Ukraine Situation Report: Key Donetsk City Liberated
Staromayorsk is an important logistics node in western Donetsk Oblast along a main highway in the region and some 60 miles from the Azov Sea.
Even as the bulk of its counteroffensive appears to be aimed further west in Zaporizhzhia Oblast, Ukraine appears to have captured a key city in Donetsk Oblast, according to Ukraine’s military and Kremlin-connected Russian Telegram channels.
“Staromayorsk, Donetsk region - released,” Ukrainian Deputy Defense Minister Hanna Maliar said Thursday in a terse note on her Telegram channel. “Now our defenders continue to clear the settlement.” Ukrainian President Volodymyr Zelensky posted a video on his Twitter account said to be Ukrainian troops in that city.
Staromayorsk is a key logistics node along the Mokri Yaly River. It straddles the TO-518 Highway, the major north-south road in that part of the oblast. It is located some 60 miles north of Mariupol and 65 miles north of Berdiansk, two Azov Sea port cities Ukraine would either like to capture or cut off on its march to sever the so-called land bridge to Crimea.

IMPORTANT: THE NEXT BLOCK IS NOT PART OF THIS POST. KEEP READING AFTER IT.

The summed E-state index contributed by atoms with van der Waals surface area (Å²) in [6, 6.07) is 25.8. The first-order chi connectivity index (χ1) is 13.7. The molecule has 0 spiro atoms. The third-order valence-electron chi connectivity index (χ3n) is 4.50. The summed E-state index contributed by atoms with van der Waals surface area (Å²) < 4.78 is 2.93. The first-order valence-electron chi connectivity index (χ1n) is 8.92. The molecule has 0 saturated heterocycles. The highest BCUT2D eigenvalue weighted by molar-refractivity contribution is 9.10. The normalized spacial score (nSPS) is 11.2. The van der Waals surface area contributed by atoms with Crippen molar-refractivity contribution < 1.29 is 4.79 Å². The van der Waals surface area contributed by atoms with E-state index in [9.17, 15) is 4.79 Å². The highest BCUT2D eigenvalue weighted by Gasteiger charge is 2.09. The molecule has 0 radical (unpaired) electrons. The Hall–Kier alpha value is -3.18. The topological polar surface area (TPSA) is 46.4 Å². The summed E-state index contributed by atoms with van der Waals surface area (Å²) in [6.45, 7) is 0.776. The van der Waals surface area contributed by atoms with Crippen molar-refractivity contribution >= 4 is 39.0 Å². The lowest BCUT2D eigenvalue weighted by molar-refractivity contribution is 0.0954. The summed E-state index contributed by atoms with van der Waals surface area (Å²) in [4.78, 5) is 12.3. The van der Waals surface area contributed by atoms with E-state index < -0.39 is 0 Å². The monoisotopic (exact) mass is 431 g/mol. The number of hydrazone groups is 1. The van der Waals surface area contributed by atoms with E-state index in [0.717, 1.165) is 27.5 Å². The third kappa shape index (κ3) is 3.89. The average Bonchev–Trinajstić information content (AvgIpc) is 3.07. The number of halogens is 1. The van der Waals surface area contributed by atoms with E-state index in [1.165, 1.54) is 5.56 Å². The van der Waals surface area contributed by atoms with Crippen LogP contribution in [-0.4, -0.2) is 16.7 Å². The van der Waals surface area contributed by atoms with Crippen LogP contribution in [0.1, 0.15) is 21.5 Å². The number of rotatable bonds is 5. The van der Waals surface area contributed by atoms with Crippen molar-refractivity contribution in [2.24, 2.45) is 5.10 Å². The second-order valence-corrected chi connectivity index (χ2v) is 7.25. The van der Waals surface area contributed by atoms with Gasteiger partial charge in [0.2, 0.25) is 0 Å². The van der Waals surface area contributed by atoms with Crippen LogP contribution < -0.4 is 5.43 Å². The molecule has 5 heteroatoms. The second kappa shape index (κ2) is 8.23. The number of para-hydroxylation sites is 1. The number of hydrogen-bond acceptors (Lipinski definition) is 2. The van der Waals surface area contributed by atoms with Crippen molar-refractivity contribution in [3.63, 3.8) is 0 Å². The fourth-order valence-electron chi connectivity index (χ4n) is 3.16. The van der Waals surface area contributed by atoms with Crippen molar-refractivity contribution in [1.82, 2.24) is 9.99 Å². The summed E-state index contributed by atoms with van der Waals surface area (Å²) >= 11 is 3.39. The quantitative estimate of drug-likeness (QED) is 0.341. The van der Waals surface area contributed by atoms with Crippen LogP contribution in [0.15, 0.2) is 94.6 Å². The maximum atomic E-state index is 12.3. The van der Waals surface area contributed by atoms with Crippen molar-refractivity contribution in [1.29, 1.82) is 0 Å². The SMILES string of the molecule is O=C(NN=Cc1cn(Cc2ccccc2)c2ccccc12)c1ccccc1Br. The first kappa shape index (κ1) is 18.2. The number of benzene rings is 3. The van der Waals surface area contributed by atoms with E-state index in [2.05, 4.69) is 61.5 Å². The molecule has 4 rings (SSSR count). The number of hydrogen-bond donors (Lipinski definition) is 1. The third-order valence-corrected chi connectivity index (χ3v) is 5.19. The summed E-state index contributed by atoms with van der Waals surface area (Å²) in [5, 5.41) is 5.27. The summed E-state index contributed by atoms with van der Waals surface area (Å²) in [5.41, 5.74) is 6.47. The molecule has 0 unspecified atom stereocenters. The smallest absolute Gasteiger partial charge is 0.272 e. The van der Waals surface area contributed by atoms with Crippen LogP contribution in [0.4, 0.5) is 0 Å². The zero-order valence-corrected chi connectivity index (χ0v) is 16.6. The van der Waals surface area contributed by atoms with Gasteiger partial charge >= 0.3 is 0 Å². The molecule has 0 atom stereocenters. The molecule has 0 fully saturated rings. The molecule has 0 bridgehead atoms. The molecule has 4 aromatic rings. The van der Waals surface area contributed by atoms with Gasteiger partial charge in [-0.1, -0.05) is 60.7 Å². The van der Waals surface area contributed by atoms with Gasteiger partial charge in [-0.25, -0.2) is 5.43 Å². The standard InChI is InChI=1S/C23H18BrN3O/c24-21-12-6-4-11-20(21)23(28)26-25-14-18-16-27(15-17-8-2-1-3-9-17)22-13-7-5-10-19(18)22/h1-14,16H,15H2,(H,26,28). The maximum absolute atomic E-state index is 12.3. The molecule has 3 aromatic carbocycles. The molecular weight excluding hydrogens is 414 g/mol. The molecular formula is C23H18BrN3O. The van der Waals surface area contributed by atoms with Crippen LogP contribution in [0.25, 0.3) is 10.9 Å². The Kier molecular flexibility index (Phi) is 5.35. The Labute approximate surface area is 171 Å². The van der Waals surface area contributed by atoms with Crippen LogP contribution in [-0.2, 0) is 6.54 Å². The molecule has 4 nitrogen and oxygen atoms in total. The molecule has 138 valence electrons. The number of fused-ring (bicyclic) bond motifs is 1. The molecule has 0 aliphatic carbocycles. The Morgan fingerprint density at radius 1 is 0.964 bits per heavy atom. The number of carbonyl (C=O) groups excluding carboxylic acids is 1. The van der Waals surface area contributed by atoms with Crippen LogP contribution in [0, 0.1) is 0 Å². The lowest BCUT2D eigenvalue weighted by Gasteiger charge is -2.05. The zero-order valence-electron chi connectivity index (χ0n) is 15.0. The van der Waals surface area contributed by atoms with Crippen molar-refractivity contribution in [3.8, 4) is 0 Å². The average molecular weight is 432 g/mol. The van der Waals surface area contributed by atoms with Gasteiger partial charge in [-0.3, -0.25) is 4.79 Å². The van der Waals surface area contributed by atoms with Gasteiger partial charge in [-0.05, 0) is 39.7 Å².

Russian sources concurred that Ukrainian forces have advanced in that area.
“Violent clashes continue in the Vremyevsky sector near Staromayorsky, where the Armed Forces of Ukraine were able to occupy the adjacent heights and enter the village,” the Rybar Telegram channel reported Thursday. "[Russian] Armed Forces counterattacked, but in fact the settlement was completely destroyed.”
A key factor for Ukrainian success has been the range of its artillery, the Russian Operation Z Telegram channel noted. Guided Multiple Launch Rocket Systems (GMLRS) munitions - fired by the M142 High Mobility Artillery Rocket Systems, or HIMARS and the M270 Multiple Launch Rocket System (MLRS) provided to Ukraine - have a range of up to about 80km (about 50 miles).
“Using the advantage in range, practically not receiving ‘answers’, the enemy methodically rolled out Staromayorskoye for several days, knocking out personnel from shelters and turning these shelters into piles of broken bricks,” Operation Z wrote. “Satisfied with the result, he went on the offensive, clinging to the outskirts and gradually pressing us back, at the same time creating a flank threat to the positions on Urozhaynoye...the loss of a settlement after a stubborn and no doubt heroic defense is a blow to our military pride.”